Appellant next contends that owing to the parents' absence from the April 14 hearing, the court ought to have held a completely new waiver hearing, and that *149 failure to do so constituted a denial of due process to the minor.[2] We do not agree.

It was defense counsel who told the court that the parents had been notified and "might very well arrive" during the April 14 hearing, when in fact, they had not received any notice of the change in the hearing date. Further, appellant does not indicate how he might have been prejudiced by his parents' absence.[3] We find that the error in this regard, if any, was remedied when the court arranged for the parents to listen to the tape recording of the waiver hearing, followed by a continuation of that hearing in order to receive any further testimony which the parents wished to present.

Appellant also contends that there was insufficient evidence to support the waiver of jurisdiction. A court must find that there is probable cause to believe that the minor is delinquent and that the minor is not amenable to treatment before jurisdiction may be waived. AS 47.10.060(a). J.H.B., Jr.'s counsel stipulated, for purposes of the waiver hearing only, as to probable cause, and this prerequisite for waiver is not at issue in this appeal. With regard to the issue of unamenability, AS 47.10.060(d) provides:

"A minor is unamenable to treatment under this chapter if he probably cannot be rehabilitated by treatment under this chapter before he reaches 20 years of age. In determining whether a minor is unamenable to treatment, the court may consider the seriousness of the offense the minor is alleged to have committed, the minor's history of delinquency, the probable cause of the minor's delinquent behavior, and the facilities available to the division of youth and adult authority for treating the minor."

Considering each element of AS 47.10.060(d), we note that the offenses charged against J.H.B., Jr., two counts of armed robbery, are very serious offenses, a fact which appellant's counsel does not deny. With regard to the second factor, we note that appellant had been involved in a joyriding incident and had committed an assault and battery on a witness against him in the joyriding matter which inflicted injuries severe enough to require hospitalization of the victim. Appellant was on probation for these offenses at the time when the robberies allegedly were committed. The court heard extensive testimony from a psychiatrist, Dr. Whelan, regarding the third factor, the probable cause of the minor's delinquent behavior. David Schneider, a presentence investigator, also testified in this regard. Finally, the court heard testimony from Schneider and John Cain, the probation supervisor, regarding the facilities available for treatment. The court made written findings of facts as required by Children's Rule 3(h), and these findings show that he gave careful consideration to the question of waiver. As we noted in P.H. v. State, 504 P.2d 837, 845-46 (Alaska 1972),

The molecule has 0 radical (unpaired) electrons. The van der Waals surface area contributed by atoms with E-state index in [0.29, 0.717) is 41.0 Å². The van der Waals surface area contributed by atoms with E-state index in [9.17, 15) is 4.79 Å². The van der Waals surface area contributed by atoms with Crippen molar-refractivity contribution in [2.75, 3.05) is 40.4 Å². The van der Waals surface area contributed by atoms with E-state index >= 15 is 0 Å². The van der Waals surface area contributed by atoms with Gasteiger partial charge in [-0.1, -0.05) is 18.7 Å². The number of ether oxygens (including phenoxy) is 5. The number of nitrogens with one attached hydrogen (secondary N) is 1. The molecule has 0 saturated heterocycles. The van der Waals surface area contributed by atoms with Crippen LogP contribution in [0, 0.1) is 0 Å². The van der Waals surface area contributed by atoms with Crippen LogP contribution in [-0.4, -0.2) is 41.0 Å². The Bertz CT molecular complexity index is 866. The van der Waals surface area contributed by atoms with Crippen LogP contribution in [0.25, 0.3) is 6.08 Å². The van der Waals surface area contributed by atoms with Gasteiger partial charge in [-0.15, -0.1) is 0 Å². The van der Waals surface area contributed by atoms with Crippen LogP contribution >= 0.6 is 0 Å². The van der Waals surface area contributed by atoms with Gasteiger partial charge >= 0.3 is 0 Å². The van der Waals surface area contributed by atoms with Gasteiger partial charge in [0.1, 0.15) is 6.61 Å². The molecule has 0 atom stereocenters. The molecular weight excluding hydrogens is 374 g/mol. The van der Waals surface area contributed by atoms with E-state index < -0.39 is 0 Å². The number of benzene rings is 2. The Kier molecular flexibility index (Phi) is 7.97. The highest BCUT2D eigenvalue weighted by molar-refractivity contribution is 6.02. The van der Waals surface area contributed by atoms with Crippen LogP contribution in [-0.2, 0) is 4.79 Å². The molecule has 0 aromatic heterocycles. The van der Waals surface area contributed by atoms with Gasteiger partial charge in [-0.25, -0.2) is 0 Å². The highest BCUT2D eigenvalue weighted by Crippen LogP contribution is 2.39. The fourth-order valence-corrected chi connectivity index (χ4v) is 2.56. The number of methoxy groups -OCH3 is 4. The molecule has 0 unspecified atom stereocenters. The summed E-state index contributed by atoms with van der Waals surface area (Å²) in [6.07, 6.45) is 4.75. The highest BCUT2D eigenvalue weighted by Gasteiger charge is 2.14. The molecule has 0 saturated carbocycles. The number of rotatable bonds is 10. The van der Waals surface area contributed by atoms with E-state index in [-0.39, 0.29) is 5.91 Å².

"All four factors need not be resolved against the child to justify waiver. Nor is there value in requiring the children's court to make an arithmetic calculation as to the weight to be given each factor. There must, however, be a thorough examination of the child, his background and alternative strategies of rehabilitation short of adult criminal treatment. Lacking such an examination, the children's court has no evidentiary basis for the decision."